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The gentian is a group of plants, with approximately 180 varieties.
The gentian described by William Cullen Bryant in "To The Fringed Gentian" sounds like the Autumn Gentian.
The bulk of Bryant's poem is an extensive description of the gentian.
It blossoms in the autumn; it is colored sky blue. It does not blossom in springtime like violets or columbines. Rather, it blossoms late, when "woods are bare and birds are flown" away, and frost and shorter days signal that the year is almost over. That is when the gentian looks "through its fringes to the sky."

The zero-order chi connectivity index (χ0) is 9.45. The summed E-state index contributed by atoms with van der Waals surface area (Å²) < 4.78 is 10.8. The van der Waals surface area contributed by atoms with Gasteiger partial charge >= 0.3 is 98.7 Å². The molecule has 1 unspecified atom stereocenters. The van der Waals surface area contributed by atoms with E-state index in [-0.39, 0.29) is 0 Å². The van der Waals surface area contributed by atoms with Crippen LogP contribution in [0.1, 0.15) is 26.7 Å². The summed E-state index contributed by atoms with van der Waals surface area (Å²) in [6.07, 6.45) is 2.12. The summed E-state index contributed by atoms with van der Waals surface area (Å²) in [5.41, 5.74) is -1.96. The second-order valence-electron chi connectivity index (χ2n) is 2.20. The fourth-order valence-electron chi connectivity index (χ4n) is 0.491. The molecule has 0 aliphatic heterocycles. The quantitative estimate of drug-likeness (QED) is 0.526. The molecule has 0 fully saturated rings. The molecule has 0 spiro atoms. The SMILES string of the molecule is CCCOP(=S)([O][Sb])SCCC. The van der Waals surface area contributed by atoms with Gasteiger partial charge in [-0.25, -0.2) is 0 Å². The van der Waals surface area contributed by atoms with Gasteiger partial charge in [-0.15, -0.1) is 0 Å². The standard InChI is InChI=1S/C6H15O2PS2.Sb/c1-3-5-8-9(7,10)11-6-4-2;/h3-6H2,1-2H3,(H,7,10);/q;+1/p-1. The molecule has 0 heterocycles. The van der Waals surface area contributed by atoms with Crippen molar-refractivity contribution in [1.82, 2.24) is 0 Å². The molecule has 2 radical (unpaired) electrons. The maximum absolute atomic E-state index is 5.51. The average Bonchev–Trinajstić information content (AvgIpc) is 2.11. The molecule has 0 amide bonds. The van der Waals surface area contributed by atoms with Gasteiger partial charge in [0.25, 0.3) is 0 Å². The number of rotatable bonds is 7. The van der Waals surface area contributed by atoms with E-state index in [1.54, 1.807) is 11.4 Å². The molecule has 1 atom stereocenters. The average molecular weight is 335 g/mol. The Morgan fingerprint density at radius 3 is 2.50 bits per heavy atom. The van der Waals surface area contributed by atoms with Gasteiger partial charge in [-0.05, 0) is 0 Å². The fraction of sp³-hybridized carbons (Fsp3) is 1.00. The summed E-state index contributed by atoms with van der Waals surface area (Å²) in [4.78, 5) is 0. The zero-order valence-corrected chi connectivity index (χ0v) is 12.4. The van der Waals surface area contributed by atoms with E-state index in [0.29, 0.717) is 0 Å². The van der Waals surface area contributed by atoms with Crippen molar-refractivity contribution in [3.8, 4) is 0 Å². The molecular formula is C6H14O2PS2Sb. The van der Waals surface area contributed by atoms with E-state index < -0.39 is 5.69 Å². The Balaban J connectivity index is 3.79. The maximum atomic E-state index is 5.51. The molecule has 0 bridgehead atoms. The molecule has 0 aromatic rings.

In the last stanza, Bryant uses the gentian as a metaphor. Just as the gentian blossoms when the warm weather is nearly over, he hopes that when his own "hour of death" approaches, hope will blossom within his heart and he will look to heaven as he departs from this world. In other words, he prays that he will remain cheerful and hopeful even at the end of his life.
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